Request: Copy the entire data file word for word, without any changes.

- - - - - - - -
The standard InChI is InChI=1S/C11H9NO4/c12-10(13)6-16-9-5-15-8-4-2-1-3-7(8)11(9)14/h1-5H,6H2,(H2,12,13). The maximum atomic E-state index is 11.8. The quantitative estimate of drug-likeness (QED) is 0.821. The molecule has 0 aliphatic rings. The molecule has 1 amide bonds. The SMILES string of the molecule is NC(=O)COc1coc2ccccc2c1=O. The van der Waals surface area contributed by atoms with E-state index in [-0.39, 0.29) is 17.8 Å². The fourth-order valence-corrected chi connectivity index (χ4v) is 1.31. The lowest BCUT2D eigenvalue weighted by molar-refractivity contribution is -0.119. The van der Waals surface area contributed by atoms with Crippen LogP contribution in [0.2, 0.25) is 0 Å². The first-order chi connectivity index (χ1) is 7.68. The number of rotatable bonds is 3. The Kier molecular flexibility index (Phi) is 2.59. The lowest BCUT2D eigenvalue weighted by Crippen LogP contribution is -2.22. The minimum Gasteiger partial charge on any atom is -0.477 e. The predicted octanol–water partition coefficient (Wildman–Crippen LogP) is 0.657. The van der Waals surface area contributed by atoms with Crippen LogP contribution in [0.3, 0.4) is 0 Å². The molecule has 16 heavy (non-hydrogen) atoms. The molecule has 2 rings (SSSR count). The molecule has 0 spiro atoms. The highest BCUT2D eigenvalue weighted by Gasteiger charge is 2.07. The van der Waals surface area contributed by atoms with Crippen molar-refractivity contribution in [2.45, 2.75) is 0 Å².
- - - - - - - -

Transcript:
The standard InChI is InChI=1S/C11H9NO4/c12-10(13)6-16-9-5-15-8-4-2-1-3-7(8)11(9)14/h1-5H,6H2,(H2,12,13). The maximum atomic E-state index is 11.8. The quantitative estimate of drug-likeness (QED) is 0.821. The molecule has 0 aliphatic rings. The molecule has 1 amide bonds. The SMILES string of the molecule is NC(=O)COc1coc2ccccc2c1=O. The van der Waals surface area contributed by atoms with E-state index in [-0.39, 0.29) is 17.8 Å². The fourth-order valence-corrected chi connectivity index (χ4v) is 1.31. The lowest BCUT2D eigenvalue weighted by molar-refractivity contribution is -0.119. The van der Waals surface area contributed by atoms with Crippen LogP contribution in [0.2, 0.25) is 0 Å². The first-order chi connectivity index (χ1) is 7.68. The number of rotatable bonds is 3. The Kier molecular flexibility index (Phi) is 2.59. The lowest BCUT2D eigenvalue weighted by Crippen LogP contribution is -2.22. The minimum Gasteiger partial charge on any atom is -0.477 e. The predicted octanol–water partition coefficient (Wildman–Crippen LogP) is 0.657. The van der Waals surface area contributed by atoms with Crippen LogP contribution in [0.3, 0.4) is 0 Å². The molecule has 16 heavy (non-hydrogen) atoms. The molecule has 2 rings (SSSR count). The molecule has 0 spiro atoms. The highest BCUT2D eigenvalue weighted by Gasteiger charge is 2.07. The van der Waals surface area contributed by atoms with Crippen molar-refractivity contribution in [2.45, 2.75) is 0 Å².